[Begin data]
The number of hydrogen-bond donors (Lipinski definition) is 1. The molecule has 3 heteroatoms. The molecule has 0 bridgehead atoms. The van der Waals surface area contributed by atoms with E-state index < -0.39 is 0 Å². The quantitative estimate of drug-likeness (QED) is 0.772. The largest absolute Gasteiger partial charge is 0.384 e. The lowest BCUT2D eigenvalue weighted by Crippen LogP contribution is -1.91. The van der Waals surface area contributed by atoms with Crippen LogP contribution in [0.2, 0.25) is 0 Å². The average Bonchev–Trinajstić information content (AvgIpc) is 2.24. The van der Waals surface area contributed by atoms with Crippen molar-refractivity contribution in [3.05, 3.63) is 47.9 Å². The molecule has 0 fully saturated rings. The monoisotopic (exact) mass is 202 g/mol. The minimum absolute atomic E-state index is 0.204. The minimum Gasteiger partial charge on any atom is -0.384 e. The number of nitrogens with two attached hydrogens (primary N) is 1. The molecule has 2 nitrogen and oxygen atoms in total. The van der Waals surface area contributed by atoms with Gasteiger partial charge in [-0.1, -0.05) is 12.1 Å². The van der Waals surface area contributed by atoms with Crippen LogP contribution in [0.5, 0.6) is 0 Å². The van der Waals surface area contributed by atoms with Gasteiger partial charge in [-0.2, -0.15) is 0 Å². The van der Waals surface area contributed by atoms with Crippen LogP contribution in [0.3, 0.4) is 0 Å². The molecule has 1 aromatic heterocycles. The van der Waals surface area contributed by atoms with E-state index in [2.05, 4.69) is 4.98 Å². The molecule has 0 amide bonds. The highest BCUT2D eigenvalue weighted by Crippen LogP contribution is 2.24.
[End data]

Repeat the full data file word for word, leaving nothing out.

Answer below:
The number of hydrogen-bond donors (Lipinski definition) is 1. The molecule has 3 heteroatoms. The molecule has 0 bridgehead atoms. The van der Waals surface area contributed by atoms with E-state index < -0.39 is 0 Å². The quantitative estimate of drug-likeness (QED) is 0.772. The largest absolute Gasteiger partial charge is 0.384 e. The lowest BCUT2D eigenvalue weighted by Crippen LogP contribution is -1.91. The van der Waals surface area contributed by atoms with Crippen LogP contribution in [0.2, 0.25) is 0 Å². The average Bonchev–Trinajstić information content (AvgIpc) is 2.24. The van der Waals surface area contributed by atoms with Crippen molar-refractivity contribution in [3.05, 3.63) is 47.9 Å². The molecule has 0 fully saturated rings. The monoisotopic (exact) mass is 202 g/mol. The minimum absolute atomic E-state index is 0.204. The minimum Gasteiger partial charge on any atom is -0.384 e. The number of nitrogens with two attached hydrogens (primary N) is 1. The molecule has 2 nitrogen and oxygen atoms in total. The van der Waals surface area contributed by atoms with Gasteiger partial charge in [-0.1, -0.05) is 12.1 Å². The van der Waals surface area contributed by atoms with Crippen LogP contribution in [0.5, 0.6) is 0 Å². The van der Waals surface area contributed by atoms with Gasteiger partial charge in [-0.2, -0.15) is 0 Å². The van der Waals surface area contributed by atoms with Crippen LogP contribution in [0.3, 0.4) is 0 Å². The molecule has 1 aromatic heterocycles. The van der Waals surface area contributed by atoms with E-state index in [2.05, 4.69) is 4.98 Å². The molecule has 0 amide bonds. The highest BCUT2D eigenvalue weighted by Crippen LogP contribution is 2.24.